The Marquis: A Quick Background:
The Marquis Gilbert (with a pile of middle names) de Lafayette (1757-1834) was one of the wealthiest noblemen in France, orphaned early in life, and raised as a ward of the King. As such, he was well educated, including military training.
While still in his teens, he was infected by a passionate love of American independence. He outfitted his own ship, recruited a contingent of soldiers at his own expense, and sailed to America to volunteer. Arriving in Philadelphia in 1777, the 19-year-old Frenchman announced his “availability to Congress.” When he also advised that he and his men were volunteering and expected no pay, Congress was impressed enough to send him to General George Washington in Massachusetts.
It is assumed that Washington may have been surprised by his young “General,” but it did not take him long to recognize that the Marquis was indeed well trained, an excellent soldier, with a quick understanding of military command. By the time Cornwallis surrendered at Yorktown, Lafayette had become invaluable to the cause, and would forever be a hero to his American comrades.
He returned to France, but the ensuing years of the French Revolution, the “Terror”, Napoleon et al, were not particularly kind to him.
The Marquis: Fast Forward 50 Years
President James Monroe and the Marquis, both close in age, had been comrades in arms during the Revolution. Later in their lives, when Monroe served in diplomatic posts in France, they renewed their old friendship and indeed became very close. In 1824, now-President Monroe invited Lafayette to visit the United States, soon to celebrate its 50th anniversary as a nation.
Lafayette was happy to accept, and the country was overjoyed to welcome its favorite “adopted son” and rolled out the red carpet in all 24 states. The Marquis was honored in every one of them.
Visiting each state, and many of the old battlefields he had seen decades earlier, was only a part of his sentimental journey. His old Commander-in-Chief, George Washington had been dead for nearly a quarter century, but other US Presidents were on hand to welcome their old and very dear friend.
John Adams, nearly ninety, had known Lafayette briefly during the Revolutionary War, and better as a diplomat to France in the 1780s. Old enough to be the Marquis’ father, Adams was in failing health, but sound in mind. They embraced warmly, although both could not help but marvel how the other had “aged.” John Quincy Adams was currently Secretary of State (under Monroe), and soon to be elected President in his own right. JQA had known Lafayette in Paris – when young Adams was a teenager.
Lafayette’s visit to Monticello to see an aging Thomas Jefferson was equally poignant. The two men had worked closely in Paris, in the run-up years to the French Revolution. The Marquis was an important Frenchman at the time, and Jefferson helped him draft the French Declaration of The Rights of Man. Their minds as well as their hearts were in tune, and the Sage of Monticello was delighted to escort the Frenchman around his beloved plantation – and his equally beloved University of Virginia.
The Tearful Reunions:
While the tearful-but-joyous occasion between Lafayette and Jefferson also brought tears to the dozens of people come to witness the momentous reunion, arguably the most heartfelt visit was the Marquis’ journey to Mount Vernon, along with his son George Washington Lafayette, the namesake and godson of the Great General.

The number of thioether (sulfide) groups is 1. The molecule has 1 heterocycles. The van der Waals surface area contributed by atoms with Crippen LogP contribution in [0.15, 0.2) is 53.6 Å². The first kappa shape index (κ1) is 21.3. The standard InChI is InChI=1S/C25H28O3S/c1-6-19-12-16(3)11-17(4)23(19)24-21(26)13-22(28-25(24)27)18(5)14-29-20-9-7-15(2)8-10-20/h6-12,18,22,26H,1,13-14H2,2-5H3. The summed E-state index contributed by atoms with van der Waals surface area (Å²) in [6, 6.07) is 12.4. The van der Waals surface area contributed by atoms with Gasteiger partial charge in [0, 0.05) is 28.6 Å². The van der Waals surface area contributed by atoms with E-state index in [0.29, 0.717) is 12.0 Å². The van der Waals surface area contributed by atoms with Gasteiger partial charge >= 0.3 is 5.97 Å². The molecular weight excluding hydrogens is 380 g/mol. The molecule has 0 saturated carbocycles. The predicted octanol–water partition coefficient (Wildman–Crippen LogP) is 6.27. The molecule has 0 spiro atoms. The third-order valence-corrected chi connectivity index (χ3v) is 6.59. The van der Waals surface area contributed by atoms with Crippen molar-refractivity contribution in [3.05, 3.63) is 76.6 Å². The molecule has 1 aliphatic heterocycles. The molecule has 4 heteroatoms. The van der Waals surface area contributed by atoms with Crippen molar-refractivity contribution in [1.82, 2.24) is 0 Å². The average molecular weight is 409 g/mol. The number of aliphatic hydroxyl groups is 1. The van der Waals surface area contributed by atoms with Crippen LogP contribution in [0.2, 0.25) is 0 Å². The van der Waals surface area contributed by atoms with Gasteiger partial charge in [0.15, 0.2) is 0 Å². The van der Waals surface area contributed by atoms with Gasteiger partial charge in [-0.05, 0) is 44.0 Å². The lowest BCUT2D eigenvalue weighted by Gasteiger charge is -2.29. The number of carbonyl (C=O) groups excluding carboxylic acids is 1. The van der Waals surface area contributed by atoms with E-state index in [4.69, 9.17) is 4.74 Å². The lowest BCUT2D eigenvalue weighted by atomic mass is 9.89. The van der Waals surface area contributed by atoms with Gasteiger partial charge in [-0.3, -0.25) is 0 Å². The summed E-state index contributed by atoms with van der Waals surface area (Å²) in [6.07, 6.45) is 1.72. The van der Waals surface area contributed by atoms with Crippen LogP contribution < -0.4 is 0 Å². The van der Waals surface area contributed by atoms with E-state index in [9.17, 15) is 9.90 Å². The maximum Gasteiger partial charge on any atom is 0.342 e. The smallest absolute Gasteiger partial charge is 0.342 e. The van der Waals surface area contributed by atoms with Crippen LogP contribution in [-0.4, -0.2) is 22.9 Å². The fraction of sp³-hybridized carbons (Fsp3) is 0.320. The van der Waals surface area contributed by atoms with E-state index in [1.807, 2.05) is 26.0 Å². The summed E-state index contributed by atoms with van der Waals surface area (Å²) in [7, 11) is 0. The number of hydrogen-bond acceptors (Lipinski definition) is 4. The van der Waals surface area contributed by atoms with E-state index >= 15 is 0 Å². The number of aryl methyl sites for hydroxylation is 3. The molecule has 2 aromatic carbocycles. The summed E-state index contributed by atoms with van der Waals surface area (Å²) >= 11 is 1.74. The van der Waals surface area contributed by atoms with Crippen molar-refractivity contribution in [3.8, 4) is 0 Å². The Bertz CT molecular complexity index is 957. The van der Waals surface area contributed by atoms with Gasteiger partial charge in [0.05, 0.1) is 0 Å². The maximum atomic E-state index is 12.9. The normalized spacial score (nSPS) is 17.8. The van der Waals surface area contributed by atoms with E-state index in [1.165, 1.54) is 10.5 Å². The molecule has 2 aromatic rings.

Lafayette-the-orphan, despite his enormous wealth, was understandably in need of a father figure, which he found in the person of his commanding officer, George Washington. The older, and colder Washington eventually melted in the warmth of Lafayette’s youthful charm and Gallic exuberance. His military ability and diplomatic skills won over his commander completely. Washington, with no children of his own blood, grew to love the Frenchman as a son he never had; to Lafayette, Washington was the father he never had. When the French “troubles” came, his son, George Washington Lafayette, was sent to live with President Washington, his godfather.
Both Lafayettes spent time and tears at Washington’s Mount Vernon grave, laying wreaths and reliving fond memories. They also visited Arlington, the home of George Washington Parke Custis, Washington’s step-grandson, who was an infant at the time of Lafayette’s victory in Yorktown.
America Honors Lafayette
Once the personal and private reunions were commemorated, Lafayette went on to visit all the states, which included eleven that had not existed when the Marquis first set foot in the US.
Every state welcomed him with parades and banquets, testimonials and honors of appreciation for all the Frenchman had done to help the US become its own country.
By this time, while the Marquis was still a reasonably wealthy man (by any standards), his fortune had been depleted substantially by more than thirty years of volatility in France. Many states presented him with large plots of land, hoping to tempt him to make America his permanent home.
Lafayette Park, across the road from the White House, is named him. The first city named in his honor (1824), and one he actually visited, was Fayetteville, North Carolina. Nine counties have been named for him, plus dozens of towns and cities, streets, schools, parks and related places of interest.
When France was threatened by World War I, even before the US became a participant, volunteer US airmen joined the Lafayette Escadrille, (part of the French Air Service,) with their famous quote, “Lafayette, we are here.”
His US honors far outnumber any memorials to him in his native country. But when Lafayette returned from his 1824-5 visit, he brought back a small container of dirt, with the express wish that he be buried, at least in part, on American soil.
Chernow – Washington: A Life – Penguin Press, 2010
Unger, Harlow Giles – Lafayette – Wiley Publishing, 2002